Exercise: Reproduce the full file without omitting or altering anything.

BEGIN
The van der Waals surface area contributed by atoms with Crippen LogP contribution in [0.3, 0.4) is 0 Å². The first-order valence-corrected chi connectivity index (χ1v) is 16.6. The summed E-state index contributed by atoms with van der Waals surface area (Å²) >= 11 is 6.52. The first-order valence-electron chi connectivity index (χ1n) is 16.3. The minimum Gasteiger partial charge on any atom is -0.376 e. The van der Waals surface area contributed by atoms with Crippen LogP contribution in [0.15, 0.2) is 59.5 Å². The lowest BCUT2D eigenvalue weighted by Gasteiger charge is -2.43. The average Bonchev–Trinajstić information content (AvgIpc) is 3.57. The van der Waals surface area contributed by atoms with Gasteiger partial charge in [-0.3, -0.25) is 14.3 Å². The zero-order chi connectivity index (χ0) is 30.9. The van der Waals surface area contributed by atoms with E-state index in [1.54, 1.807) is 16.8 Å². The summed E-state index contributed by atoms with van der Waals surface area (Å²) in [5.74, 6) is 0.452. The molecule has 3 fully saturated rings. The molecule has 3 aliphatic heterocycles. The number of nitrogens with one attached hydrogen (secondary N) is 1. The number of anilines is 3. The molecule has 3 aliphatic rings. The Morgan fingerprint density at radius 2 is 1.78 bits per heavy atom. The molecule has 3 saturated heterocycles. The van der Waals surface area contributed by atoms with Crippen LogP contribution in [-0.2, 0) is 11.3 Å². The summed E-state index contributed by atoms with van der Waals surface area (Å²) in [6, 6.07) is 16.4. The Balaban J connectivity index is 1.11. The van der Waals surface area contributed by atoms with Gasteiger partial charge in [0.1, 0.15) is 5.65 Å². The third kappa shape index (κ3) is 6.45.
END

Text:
The van der Waals surface area contributed by atoms with Crippen LogP contribution in [0.3, 0.4) is 0 Å². The first-order valence-corrected chi connectivity index (χ1v) is 16.6. The summed E-state index contributed by atoms with van der Waals surface area (Å²) >= 11 is 6.52. The first-order valence-electron chi connectivity index (χ1n) is 16.3. The minimum Gasteiger partial charge on any atom is -0.376 e. The van der Waals surface area contributed by atoms with Crippen LogP contribution in [0.15, 0.2) is 59.5 Å². The lowest BCUT2D eigenvalue weighted by Gasteiger charge is -2.43. The average Bonchev–Trinajstić information content (AvgIpc) is 3.57. The van der Waals surface area contributed by atoms with Gasteiger partial charge in [-0.3, -0.25) is 14.3 Å². The zero-order chi connectivity index (χ0) is 30.9. The van der Waals surface area contributed by atoms with E-state index in [1.54, 1.807) is 16.8 Å². The summed E-state index contributed by atoms with van der Waals surface area (Å²) in [5.74, 6) is 0.452. The molecule has 3 fully saturated rings. The molecule has 3 aliphatic heterocycles. The number of nitrogens with one attached hydrogen (secondary N) is 1. The number of anilines is 3. The molecule has 3 aliphatic rings. The Morgan fingerprint density at radius 2 is 1.78 bits per heavy atom. The molecule has 3 saturated heterocycles. The van der Waals surface area contributed by atoms with Crippen LogP contribution in [-0.2, 0) is 11.3 Å². The summed E-state index contributed by atoms with van der Waals surface area (Å²) in [6, 6.07) is 16.4. The Balaban J connectivity index is 1.11. The van der Waals surface area contributed by atoms with Gasteiger partial charge in [0.1, 0.15) is 5.65 Å². The third kappa shape index (κ3) is 6.45.